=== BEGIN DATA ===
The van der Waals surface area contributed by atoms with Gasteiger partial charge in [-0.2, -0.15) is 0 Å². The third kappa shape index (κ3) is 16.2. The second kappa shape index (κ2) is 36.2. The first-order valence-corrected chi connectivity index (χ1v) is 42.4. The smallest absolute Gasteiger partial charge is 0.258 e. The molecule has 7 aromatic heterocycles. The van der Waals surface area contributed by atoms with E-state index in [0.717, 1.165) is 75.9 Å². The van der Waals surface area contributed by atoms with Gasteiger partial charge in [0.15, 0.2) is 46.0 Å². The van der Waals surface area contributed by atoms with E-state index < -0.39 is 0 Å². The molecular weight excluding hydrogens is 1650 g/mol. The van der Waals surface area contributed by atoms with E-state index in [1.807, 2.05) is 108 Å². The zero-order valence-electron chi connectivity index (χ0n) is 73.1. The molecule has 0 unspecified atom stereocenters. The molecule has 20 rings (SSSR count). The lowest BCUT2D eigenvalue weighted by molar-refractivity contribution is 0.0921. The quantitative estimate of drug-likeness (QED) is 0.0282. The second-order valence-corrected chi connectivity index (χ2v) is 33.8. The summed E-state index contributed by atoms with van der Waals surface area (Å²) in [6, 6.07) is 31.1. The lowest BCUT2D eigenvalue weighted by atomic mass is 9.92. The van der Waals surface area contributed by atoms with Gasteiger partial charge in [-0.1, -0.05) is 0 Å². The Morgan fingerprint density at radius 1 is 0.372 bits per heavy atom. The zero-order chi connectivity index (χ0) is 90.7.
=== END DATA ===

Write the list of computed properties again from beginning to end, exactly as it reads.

The van der Waals surface area contributed by atoms with Gasteiger partial charge in [-0.2, -0.15) is 0 Å². The third kappa shape index (κ3) is 16.2. The second kappa shape index (κ2) is 36.2. The first-order valence-corrected chi connectivity index (χ1v) is 42.4. The smallest absolute Gasteiger partial charge is 0.258 e. The molecule has 7 aromatic heterocycles. The van der Waals surface area contributed by atoms with E-state index in [0.717, 1.165) is 75.9 Å². The van der Waals surface area contributed by atoms with Gasteiger partial charge in [0.15, 0.2) is 46.0 Å². The van der Waals surface area contributed by atoms with E-state index < -0.39 is 0 Å². The molecular weight excluding hydrogens is 1650 g/mol. The van der Waals surface area contributed by atoms with E-state index in [1.807, 2.05) is 108 Å². The zero-order valence-electron chi connectivity index (χ0n) is 73.1. The molecule has 0 unspecified atom stereocenters. The molecule has 20 rings (SSSR count). The lowest BCUT2D eigenvalue weighted by molar-refractivity contribution is 0.0921. The quantitative estimate of drug-likeness (QED) is 0.0282. The second-order valence-corrected chi connectivity index (χ2v) is 33.8. The summed E-state index contributed by atoms with van der Waals surface area (Å²) in [6, 6.07) is 31.1. The lowest BCUT2D eigenvalue weighted by atomic mass is 9.92. The van der Waals surface area contributed by atoms with Gasteiger partial charge in [-0.1, -0.05) is 0 Å². The Morgan fingerprint density at radius 1 is 0.372 bits per heavy atom. The zero-order chi connectivity index (χ0) is 90.7.